But it is your closing paragraph that genuinely confuses me: “ Therefore, I argue that it is implausible and artificial to rule out NEC as a genuine method of theory confirmation in modern physics. You may still argue that NEC is too weak and shaky in the case of string theory to instil trust in the theory. Fine. All I want to establish is that NEC is in principle a viable strategy for establishing trust in string theory. “


What do you mean by “a genuine method of theory confirmation”?| Normally confirmation requires empirical tests of predictions unique to that theory. NEC by definition are non-empirical so you can’t mean that. What do you mean? Similarly, what in the world does, “establishing trust” mean as a critria? Do you mean “worth a few people working on?” Or do you mean, “we believe in it to the point of only working on it and putting aside alternative hypotheses.” It matters which one you mean.


And then you use that work “viable” again, but now not referring to a particular theory but as a criteria offered to defend a strategy. Here you cannot be using viable to mean what you said it means, “ agrees with the empirical data in a given empirical regime”-because it is now “non-empirical” criteria that are said to be viable, as a strategy. Again the whole argument comes down to what you mean by “viable.” If you mean,” in some cases will turn out to have been good advice, but in other cases not, depending on whether the theory is ever able to make predictions or how those predictions turn out,” I have no problem agreeing.. But if you mean, “always a reliable guide to how the experiments will turn out,” I have to disagree because, as I argued initially, your NEC can be used to motivate interest in competing hypotheses that cannot both turn out to be true.


Thanks,

Lee

Lee Smolin said...


Dear Giotis,

I never claimed LQG is equivalent to string theory in requiring unification-and in fact I agree that that is string theories most attractive feature. But I do claim LQG contains natural routes to unification. There arise from the simplest possible extensions of LQG and hence constitute instances of Dawid’s criteria of “The argument of unexpected explanatory coherence (UEA).”


This supports my main argument here, which is not to rerun the strings versus loops debate but to demonstrate that Dawid’s criteria are not helpful because they can be used to support both sides of such a debate between competing research programs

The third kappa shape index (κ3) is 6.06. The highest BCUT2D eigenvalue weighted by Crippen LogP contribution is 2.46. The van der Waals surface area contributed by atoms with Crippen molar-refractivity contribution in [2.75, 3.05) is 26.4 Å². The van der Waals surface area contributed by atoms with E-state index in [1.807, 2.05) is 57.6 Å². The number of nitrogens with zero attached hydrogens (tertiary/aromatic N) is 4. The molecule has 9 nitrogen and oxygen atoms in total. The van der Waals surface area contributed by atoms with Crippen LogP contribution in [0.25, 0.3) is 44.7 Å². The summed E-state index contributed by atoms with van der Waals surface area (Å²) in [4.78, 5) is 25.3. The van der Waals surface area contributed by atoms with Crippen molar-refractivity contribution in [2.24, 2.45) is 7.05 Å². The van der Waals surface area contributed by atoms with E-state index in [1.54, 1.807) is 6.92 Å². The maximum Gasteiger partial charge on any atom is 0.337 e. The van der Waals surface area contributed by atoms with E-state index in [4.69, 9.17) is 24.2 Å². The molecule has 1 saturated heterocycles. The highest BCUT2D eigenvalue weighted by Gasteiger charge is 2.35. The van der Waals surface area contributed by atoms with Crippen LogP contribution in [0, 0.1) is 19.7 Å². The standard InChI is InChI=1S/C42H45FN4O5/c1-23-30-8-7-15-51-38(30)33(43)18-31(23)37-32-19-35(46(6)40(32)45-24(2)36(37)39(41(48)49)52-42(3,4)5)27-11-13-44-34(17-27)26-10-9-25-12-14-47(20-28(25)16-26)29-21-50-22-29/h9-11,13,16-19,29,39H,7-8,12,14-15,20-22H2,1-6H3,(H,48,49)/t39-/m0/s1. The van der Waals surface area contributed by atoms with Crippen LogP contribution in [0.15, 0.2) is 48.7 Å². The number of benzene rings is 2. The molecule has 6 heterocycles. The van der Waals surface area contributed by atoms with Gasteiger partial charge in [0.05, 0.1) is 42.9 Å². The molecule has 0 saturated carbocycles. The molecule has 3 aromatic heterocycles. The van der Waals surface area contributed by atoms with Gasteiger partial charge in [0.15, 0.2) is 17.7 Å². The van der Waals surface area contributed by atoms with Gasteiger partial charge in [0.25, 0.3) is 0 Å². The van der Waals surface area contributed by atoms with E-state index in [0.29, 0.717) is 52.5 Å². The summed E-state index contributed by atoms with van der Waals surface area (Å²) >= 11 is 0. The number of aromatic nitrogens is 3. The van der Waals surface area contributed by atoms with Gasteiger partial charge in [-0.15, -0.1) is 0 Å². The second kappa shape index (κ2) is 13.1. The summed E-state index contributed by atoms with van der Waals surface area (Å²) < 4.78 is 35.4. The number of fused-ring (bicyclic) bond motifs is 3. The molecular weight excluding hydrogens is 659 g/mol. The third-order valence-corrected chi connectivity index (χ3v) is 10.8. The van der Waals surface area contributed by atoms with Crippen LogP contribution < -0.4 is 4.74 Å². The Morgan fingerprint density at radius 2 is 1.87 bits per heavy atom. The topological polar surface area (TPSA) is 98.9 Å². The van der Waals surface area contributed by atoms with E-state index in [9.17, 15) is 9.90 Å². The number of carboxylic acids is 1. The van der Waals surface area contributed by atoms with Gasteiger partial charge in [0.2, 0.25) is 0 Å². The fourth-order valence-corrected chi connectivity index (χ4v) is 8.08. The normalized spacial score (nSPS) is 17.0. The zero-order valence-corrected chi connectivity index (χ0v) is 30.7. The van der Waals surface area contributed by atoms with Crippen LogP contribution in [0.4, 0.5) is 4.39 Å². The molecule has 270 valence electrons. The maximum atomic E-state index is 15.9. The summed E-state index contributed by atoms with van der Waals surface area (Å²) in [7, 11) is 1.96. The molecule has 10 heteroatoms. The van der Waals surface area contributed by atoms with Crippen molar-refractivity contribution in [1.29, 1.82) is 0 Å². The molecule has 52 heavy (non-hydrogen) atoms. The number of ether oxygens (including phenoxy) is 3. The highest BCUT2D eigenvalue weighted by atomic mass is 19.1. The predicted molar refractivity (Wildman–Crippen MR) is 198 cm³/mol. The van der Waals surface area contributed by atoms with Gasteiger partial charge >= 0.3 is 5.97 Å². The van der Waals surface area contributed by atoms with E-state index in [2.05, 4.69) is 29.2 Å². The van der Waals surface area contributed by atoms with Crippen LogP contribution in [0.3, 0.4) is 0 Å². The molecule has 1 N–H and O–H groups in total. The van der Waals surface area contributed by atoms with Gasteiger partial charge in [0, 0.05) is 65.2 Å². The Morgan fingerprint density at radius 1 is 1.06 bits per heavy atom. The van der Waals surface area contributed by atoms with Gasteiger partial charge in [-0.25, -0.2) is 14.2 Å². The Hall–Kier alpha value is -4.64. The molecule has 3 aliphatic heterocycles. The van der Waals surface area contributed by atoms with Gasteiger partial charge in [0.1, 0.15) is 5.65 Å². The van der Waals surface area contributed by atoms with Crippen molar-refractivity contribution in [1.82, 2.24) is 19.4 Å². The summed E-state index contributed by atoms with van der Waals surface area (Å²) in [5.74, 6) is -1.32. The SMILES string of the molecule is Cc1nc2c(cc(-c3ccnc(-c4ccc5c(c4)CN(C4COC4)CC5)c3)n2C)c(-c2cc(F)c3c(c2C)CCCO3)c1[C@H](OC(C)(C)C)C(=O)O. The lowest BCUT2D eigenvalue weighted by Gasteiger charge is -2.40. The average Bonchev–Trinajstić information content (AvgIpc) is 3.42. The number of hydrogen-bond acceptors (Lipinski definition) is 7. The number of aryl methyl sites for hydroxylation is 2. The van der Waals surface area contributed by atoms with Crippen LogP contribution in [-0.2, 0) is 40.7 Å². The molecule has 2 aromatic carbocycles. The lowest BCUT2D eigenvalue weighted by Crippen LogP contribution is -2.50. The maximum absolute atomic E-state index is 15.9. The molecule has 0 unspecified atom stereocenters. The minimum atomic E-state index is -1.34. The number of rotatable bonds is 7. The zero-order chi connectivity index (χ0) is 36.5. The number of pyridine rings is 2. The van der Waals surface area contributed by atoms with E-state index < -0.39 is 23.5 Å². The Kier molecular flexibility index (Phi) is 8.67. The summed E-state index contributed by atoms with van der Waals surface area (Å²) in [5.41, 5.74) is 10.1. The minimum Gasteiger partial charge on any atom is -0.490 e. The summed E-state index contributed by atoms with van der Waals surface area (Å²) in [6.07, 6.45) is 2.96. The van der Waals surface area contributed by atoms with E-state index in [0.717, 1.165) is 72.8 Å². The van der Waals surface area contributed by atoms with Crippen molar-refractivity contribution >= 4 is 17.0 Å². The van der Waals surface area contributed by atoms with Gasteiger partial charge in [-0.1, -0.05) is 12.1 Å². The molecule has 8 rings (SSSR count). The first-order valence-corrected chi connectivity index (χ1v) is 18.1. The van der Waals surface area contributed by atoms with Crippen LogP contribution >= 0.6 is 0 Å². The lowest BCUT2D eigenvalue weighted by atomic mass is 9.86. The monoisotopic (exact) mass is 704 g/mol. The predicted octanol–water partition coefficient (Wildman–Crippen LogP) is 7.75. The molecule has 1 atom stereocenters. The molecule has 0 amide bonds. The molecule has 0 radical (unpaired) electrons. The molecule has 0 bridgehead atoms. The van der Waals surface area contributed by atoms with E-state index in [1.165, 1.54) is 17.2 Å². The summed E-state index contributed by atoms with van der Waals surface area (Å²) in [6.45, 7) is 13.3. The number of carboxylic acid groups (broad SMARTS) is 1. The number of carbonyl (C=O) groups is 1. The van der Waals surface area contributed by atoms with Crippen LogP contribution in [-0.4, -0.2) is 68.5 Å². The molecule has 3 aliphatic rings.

Also, the results I describe are mostly from after Rovelli’s book from which you quote was published. Please don’t continue to make the mistake of ignoring recent progress. Still, you have to admit that string theory may be false so that “no unification” must be considered an alternative hypothesis to the hypothesis that the four forces of nature are of necessity unified.

Thanks,

Lee

richard.dawid said...

Dear Lee,
Several issues you raise have been addressed already in other entries of mine in this blog. Maybe it’s time to wind down our exchange after this, before repetition fully takes over. I think our differences are clearly spelled out by now. Anyway, here are my answers.

As you point out once again, you take it to be one of NEC’s most serious problems that it can support competing research programs. I gave you a very straightforward reason in a previous comment why support for competing theories that aim to solve the same scientific question does not arise in full-fledged NEC: the observation that there are no alternatives to the theory in question is the foundation of one NEC argument (NAA) and enters as a condition in another (MIA); therefore, full-fledged NEC relies on the observation that there are no competing hypotheses, which in turn is why it cannot support competing hypotheses.

But let me say something beyond that. In fact, the situation you describe can easily arise in empirical confirmation (and is considered fairly unproblematic in that context). Take two competing theories, one predicting X and Y_1 and the other X and Y_2. If X is measured, this confirms both of the competing theories. So, actually, empirical confirmation is more prone to confirm competing theories than NEC. If confirming competing theories is anathema to you, you should actually favour NEC over empirical confirmation.